- Social media activism is stressful– At least in Pakistan, according to a recent survey (N=237, convenience sample) which found significant correlations between stress levels and political activism on social media.
- Users of Greece’s national transparency and anti-corruption website say they trust government more since the website was established (web survey n=130, availability sampling)
- Americans are pretty good at knowing when politicians lie, independent of partisan cues or the polarizing effect of individuals, though what they do with that information is a different story. This according to an experiment using an original statement rating task
- Tweet analysis suggests that negative (Baltimore) police interactions increase individuals’ likelihood to participate in protests.
- Not quite Tech: an experiment in DRC found that increased taxation leads to increases in political participation
- Institutionalizing Open Government– Not quite research, this report from @opendatacharter and @ODIHQ was perhaps the most important thing in civic tech research last week. It documents experiences from four open govt focal points prepping for national elections (Philippines, France, USA, Kenya), describing in-house strategies for institutionalization and sustainability in the face of political transition. The stories are compelling and provoke a number of important questions for designing open gov and civic tech initiatives. The piece includes a synthesis chapter that identifies 3 key govt strategies: de-politicizing and institutionalizing policy, broadening ownership, and delivering results that resonate. I’ll come back to this in a separate post if time allows.
- How open data both exposes and replicates offline discriminatory access for people with disabilities, via pubic washrooms in Vancouver
- A new book, Media in the Middle East, has chapters on social media activism in Iran, Assad’s “electronic war,” and taking stock on the Arab spring
- Arab Women’s Activism and Socio-Political Transformation, on the other hand, is ungated, and though it only has one chapter on digital (social media in Tunisia) looks like a much more comprehensive and nuanced read.
- Digital NGO diplomacy in South Korea
- The Ethics of Transnational Feminist Research and Activism: An Argument for a More Comprehensive View
Making civic tech research useful: @thomwithoutanh blogs about making MAVC research outputs useful to the people who need them, and the research on how people read research (spoiler, the don’t really) that led to the creation of a micro site: https://researchfindings.tech/. Good thinking, hope we can see a follow-up blogpost in a year with transparent analytics on the microsite, and thoughts on how to improve.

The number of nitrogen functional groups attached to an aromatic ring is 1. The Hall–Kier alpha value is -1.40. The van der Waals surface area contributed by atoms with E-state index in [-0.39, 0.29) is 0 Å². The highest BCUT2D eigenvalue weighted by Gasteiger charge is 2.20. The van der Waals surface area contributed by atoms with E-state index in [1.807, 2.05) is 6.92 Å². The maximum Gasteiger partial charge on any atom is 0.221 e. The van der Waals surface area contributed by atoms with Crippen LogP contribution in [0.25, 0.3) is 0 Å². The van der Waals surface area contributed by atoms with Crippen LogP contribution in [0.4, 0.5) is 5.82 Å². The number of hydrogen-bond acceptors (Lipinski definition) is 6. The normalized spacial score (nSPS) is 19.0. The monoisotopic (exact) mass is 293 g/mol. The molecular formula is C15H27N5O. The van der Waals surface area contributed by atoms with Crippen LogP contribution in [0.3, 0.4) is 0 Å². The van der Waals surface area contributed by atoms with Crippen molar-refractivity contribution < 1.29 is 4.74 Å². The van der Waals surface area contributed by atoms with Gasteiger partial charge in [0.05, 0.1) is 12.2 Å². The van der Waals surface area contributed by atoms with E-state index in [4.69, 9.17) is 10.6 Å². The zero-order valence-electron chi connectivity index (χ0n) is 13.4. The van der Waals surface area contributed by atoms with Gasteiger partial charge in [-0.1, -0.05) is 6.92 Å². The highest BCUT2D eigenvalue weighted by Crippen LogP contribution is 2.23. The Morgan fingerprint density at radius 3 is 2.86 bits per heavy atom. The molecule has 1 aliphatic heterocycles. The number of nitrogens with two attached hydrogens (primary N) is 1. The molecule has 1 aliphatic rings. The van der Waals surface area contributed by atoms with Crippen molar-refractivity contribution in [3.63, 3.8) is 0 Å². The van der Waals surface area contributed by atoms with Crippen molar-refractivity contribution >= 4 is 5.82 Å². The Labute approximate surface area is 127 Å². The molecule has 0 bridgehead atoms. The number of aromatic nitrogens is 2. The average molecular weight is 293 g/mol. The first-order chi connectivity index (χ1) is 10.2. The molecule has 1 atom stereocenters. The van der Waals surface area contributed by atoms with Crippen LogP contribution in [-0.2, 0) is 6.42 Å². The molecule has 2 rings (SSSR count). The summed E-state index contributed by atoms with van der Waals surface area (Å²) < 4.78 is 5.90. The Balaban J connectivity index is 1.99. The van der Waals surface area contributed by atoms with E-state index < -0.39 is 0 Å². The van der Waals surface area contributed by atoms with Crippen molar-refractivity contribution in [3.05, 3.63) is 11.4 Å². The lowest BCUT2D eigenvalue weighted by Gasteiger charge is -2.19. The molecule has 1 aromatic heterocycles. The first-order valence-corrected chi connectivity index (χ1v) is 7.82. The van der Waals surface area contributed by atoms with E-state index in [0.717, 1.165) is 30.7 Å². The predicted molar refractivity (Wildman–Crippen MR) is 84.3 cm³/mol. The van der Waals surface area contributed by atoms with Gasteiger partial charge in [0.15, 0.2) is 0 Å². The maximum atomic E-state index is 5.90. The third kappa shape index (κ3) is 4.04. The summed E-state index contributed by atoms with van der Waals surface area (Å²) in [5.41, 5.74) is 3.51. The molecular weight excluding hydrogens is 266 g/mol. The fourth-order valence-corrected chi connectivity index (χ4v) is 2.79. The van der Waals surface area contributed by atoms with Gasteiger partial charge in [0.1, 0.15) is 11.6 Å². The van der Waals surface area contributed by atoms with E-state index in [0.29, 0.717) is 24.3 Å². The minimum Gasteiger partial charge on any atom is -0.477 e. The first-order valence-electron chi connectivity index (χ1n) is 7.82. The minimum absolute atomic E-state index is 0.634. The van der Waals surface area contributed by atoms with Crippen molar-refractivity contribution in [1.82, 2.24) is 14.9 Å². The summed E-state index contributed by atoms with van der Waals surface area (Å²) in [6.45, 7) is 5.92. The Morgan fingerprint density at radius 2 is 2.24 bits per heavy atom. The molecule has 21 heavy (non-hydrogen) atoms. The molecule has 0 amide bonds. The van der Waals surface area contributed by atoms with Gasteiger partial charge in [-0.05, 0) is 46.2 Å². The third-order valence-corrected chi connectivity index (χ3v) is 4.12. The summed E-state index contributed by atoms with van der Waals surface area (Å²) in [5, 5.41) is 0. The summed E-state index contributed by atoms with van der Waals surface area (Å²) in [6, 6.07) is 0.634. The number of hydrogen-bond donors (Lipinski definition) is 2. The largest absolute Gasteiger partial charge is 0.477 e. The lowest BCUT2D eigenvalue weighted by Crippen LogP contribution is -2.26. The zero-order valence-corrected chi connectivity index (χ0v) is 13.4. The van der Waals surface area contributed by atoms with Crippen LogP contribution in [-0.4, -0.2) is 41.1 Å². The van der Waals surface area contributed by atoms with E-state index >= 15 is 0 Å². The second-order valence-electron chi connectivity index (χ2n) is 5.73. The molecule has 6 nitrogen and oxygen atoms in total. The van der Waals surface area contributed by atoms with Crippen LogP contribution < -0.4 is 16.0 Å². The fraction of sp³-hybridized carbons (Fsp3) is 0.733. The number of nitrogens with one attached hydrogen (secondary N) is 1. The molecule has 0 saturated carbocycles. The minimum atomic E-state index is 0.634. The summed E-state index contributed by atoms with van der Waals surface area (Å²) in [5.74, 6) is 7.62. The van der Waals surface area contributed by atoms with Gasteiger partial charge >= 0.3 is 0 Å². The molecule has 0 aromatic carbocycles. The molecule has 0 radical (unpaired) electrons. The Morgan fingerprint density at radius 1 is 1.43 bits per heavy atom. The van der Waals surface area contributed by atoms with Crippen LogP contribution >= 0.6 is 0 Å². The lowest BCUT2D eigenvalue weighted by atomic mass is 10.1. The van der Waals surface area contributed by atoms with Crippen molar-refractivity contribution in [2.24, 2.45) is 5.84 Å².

GODI lumbers on. @okfn is blogging about use cases for the Global Open Data Index in the face of its still uncertain future. Last week saw a description of four ways the GODI survey has been customized for specific projects and an intimation that @okfn could host a custom installation for you too. @DanLammerhirt blogged about how water advocates see the GODI, noting a lack of perceived impact and a need to refine the survey (and underlying theory of change). Super interesting stuff, but what does it mean? No clear indication yet as to where GODI is going, or what support OKFN will provide to users in the future.
- @onthinktanks reflects on Latin American Evidence Week: noting that there’s a lack of data, and more importantly, a lack of the right kind of data, and that policy makers turn too often to project evaluations, when they need other kinds of evidence.
- LSE Impact Blog reviews Open Data and the Knowledge Society, a book that uses four cases studies to discuss abstract challenges in managing the open data ecosystem.
- @DSI4EU has mapped and visualized over 2000 digital social innovation projects in Europe. Kind of pretty, I suppose, but I wasn’t able to find info on the site about what digital social innovation is, or the methodology for how the visualization was created.
This Week’s Macabre
The Dead Are Coming: Political Performance Art, Activist Remembrance and Dig(ital) Protests (Chapter in Performance and Civic Engagement)